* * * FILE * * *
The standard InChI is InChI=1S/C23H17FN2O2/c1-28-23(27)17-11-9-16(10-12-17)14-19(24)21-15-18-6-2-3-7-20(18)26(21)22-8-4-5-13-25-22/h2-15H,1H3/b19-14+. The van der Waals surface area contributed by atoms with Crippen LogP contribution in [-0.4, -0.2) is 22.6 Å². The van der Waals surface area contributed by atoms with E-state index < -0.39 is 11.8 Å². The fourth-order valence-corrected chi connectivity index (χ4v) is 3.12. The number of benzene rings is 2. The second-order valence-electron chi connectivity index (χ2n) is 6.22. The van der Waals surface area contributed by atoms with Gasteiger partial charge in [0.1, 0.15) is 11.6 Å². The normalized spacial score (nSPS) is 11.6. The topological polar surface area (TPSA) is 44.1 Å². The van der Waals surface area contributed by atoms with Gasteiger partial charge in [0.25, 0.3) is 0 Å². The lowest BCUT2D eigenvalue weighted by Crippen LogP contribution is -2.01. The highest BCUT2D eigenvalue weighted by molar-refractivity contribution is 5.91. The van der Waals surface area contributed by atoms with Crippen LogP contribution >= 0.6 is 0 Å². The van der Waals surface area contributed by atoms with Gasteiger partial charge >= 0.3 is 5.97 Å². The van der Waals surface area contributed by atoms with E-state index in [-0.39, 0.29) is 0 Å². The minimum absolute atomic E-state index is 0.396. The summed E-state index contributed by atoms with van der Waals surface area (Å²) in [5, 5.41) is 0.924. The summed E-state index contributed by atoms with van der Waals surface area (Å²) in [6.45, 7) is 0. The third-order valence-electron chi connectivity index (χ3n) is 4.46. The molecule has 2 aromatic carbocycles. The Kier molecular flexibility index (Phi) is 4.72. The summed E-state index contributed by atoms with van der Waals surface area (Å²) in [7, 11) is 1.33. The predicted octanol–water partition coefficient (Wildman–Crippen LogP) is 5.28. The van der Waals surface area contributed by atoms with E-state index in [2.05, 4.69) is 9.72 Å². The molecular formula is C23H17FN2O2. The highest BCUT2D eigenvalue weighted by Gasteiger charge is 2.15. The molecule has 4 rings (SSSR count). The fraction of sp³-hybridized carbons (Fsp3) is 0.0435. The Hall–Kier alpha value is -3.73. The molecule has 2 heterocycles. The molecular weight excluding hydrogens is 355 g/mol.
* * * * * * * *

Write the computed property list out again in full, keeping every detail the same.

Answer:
The standard InChI is InChI=1S/C23H17FN2O2/c1-28-23(27)17-11-9-16(10-12-17)14-19(24)21-15-18-6-2-3-7-20(18)26(21)22-8-4-5-13-25-22/h2-15H,1H3/b19-14+. The van der Waals surface area contributed by atoms with Crippen LogP contribution in [-0.4, -0.2) is 22.6 Å². The van der Waals surface area contributed by atoms with E-state index < -0.39 is 11.8 Å². The fourth-order valence-corrected chi connectivity index (χ4v) is 3.12. The number of benzene rings is 2. The second-order valence-electron chi connectivity index (χ2n) is 6.22. The van der Waals surface area contributed by atoms with Gasteiger partial charge in [0.1, 0.15) is 11.6 Å². The normalized spacial score (nSPS) is 11.6. The topological polar surface area (TPSA) is 44.1 Å². The van der Waals surface area contributed by atoms with Gasteiger partial charge in [0.25, 0.3) is 0 Å². The lowest BCUT2D eigenvalue weighted by Crippen LogP contribution is -2.01. The highest BCUT2D eigenvalue weighted by molar-refractivity contribution is 5.91. The van der Waals surface area contributed by atoms with Crippen LogP contribution >= 0.6 is 0 Å². The van der Waals surface area contributed by atoms with Gasteiger partial charge >= 0.3 is 5.97 Å². The van der Waals surface area contributed by atoms with E-state index in [-0.39, 0.29) is 0 Å². The minimum absolute atomic E-state index is 0.396. The summed E-state index contributed by atoms with van der Waals surface area (Å²) in [5, 5.41) is 0.924. The summed E-state index contributed by atoms with van der Waals surface area (Å²) in [6.45, 7) is 0. The third-order valence-electron chi connectivity index (χ3n) is 4.46. The molecule has 2 aromatic carbocycles. The Kier molecular flexibility index (Phi) is 4.72. The summed E-state index contributed by atoms with van der Waals surface area (Å²) in [7, 11) is 1.33. The predicted octanol–water partition coefficient (Wildman–Crippen LogP) is 5.28. The van der Waals surface area contributed by atoms with E-state index in [2.05, 4.69) is 9.72 Å². The molecular formula is C23H17FN2O2. The highest BCUT2D eigenvalue weighted by Gasteiger charge is 2.15. The molecule has 4 rings (SSSR count). The fraction of sp³-hybridized carbons (Fsp3) is 0.0435. The Hall–Kier alpha value is -3.73. The molecule has 2 heterocycles. The molecular weight excluding hydrogens is 355 g/mol.